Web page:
Air power doctrinal philosophy has evolved correspondingly, with names like Clausewitz, Jomini, Mahan, Corbett, Douhet, Mitchell, Trenchard, Seversky, and Slessor casting remnant shadows over air power dynamics till date. Air power was still in its puberty between WWI and WWII when these stalwart proponents of the third dimension were committed in comprehending its efficacy. Royal Air Force (RAF) came into existence in 1918 which paved the way for independent air forces, beyond control of land forces. All proponents of Air Power single-mindedly focused on relative independence of the force. Starting from long-range strategic bombing & maritime defence, ‘Command of the Air’ was considered to be the pivot. Bombers were the weapon of choice till the Fighters came up to par with the advantage of speed on their side. The expression ‘In thrust we trust!’ was born in the crucible of World War I, but came of age in the inferno of World War II. Britain became first of many countries to be subjected to strategic bombardment by cruise & ballistic missiles, namely the German V-1 and V-2. Close air support as well as Aerial interdiction played a central role in Allied counter-offensives as a follow-up to German blitzkrieg. Aircraft carriers ousted the battleship as primary combatant at sea. Furthermore, aircraft became significant apparatuses in anti-submarine manoeuvres. War was above all a contest to seize and control bases for land-based air power. All in all, just like today, penalties of degraded air superiority in relation to the enemy were potentially catastrophic.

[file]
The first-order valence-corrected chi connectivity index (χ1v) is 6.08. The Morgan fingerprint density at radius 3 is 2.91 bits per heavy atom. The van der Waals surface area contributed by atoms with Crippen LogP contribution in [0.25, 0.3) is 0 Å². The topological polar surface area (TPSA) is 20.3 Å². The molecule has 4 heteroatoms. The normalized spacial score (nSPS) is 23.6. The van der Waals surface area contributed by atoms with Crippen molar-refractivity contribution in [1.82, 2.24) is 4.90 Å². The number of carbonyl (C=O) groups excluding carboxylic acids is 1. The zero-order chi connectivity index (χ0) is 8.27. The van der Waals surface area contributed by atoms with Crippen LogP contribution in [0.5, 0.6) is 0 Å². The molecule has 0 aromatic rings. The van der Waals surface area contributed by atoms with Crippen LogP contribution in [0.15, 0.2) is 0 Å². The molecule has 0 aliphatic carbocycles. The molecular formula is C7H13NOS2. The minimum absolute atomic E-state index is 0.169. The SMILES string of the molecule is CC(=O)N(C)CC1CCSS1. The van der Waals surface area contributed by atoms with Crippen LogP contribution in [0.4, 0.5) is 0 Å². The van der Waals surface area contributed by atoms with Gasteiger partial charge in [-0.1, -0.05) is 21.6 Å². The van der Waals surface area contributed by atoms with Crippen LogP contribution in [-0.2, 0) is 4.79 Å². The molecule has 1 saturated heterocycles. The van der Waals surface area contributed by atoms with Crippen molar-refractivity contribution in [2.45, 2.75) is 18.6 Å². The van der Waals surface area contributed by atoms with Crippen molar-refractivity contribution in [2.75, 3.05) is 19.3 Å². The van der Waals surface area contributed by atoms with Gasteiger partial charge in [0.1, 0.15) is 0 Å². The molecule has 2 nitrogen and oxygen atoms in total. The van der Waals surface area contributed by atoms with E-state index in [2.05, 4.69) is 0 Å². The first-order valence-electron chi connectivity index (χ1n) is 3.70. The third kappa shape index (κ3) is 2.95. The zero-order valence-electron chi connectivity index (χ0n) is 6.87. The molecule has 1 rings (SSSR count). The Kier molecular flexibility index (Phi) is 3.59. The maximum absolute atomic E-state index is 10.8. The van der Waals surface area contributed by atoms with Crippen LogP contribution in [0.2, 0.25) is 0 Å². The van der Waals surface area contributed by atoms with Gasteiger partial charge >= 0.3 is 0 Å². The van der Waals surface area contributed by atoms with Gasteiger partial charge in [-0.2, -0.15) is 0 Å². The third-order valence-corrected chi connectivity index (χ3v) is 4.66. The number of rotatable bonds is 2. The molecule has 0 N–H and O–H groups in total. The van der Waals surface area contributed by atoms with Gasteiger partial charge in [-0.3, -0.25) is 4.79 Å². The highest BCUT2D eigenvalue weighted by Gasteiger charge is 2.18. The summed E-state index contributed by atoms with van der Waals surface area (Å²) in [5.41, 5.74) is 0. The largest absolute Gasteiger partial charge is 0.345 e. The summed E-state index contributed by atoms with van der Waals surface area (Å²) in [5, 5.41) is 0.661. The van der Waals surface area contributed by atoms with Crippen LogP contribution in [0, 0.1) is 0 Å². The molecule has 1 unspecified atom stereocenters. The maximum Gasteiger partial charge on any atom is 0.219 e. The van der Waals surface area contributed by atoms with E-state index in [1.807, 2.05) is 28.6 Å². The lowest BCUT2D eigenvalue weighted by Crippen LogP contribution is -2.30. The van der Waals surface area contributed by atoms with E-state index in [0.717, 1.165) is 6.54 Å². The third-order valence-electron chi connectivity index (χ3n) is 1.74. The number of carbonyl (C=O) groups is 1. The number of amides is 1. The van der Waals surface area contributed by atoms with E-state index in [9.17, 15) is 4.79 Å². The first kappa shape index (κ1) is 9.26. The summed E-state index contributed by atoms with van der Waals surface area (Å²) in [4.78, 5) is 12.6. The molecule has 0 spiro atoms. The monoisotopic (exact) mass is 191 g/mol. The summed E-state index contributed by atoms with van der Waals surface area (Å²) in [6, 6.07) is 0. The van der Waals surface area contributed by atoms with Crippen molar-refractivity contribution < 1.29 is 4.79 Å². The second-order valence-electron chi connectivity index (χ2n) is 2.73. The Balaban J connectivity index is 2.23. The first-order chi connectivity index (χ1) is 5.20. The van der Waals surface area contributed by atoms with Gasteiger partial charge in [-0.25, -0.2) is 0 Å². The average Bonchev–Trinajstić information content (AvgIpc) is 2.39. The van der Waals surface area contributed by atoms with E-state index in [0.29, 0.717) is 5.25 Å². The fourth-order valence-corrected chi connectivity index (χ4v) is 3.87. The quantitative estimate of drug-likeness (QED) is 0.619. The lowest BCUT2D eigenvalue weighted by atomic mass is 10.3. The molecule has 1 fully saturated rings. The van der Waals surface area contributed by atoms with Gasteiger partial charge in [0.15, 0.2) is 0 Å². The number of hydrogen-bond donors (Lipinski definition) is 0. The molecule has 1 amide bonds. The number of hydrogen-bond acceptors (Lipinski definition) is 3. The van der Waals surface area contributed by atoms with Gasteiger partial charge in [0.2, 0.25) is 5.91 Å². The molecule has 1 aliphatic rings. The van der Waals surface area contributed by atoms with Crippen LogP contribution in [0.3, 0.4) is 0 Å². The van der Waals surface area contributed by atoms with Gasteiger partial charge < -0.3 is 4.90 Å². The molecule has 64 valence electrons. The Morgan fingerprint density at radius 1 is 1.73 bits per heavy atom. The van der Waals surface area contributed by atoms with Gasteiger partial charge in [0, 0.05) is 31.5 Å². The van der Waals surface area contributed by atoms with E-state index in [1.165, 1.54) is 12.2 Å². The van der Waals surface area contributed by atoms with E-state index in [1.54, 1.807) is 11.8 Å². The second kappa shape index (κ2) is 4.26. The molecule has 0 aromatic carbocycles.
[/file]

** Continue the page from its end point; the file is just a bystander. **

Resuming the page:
‘Bombers will always get through’ was an idea that was pushed for long but fighter escorts were the real saviours of their iron-clad slow-speed big brothers. The uprise of masses against their own governments, demanding capitulation in order to stop the carnage, was an ill-conceived notion which failed miserably in the attacked nation states. A decisive end of war with Germany and Japan was not attained with bombing only. It required combined effects of blockades, losses on battlefield, and Axis economic mismanagement.
The ‘Absolute Weapon’ was the race post WW-II. Nuclear technology R&D was accelerated. Fighter-bombers as well as attack aircraft with solo & dual crew progressively side-lined the heavies in strike role. Forever dismantling the bomber-era of yesteryears with heavy bombers and tactical air power compromising of light bombers and fighters. PGMs (Precision Guided Munitions) have blazed the trail with LGBs (Laser Guided Bombs) over past 40 years. Air battle management along with sensor fusion became core of the air operations in Iraq, Serbia, and Afghanistan. Dynamic targeting, successful engagement of a target on the move, has been the selling point of PGMs. They have also proved their efficacy in urban area targeting, such as Baghdad, as well as against fixed military installations. Minimizing collateral is the competitive advantage it maintains against older bombs. Synergy between air and ground forces in this domain has resulted in many a success stories till date, even in cases involving relatively small ground forces.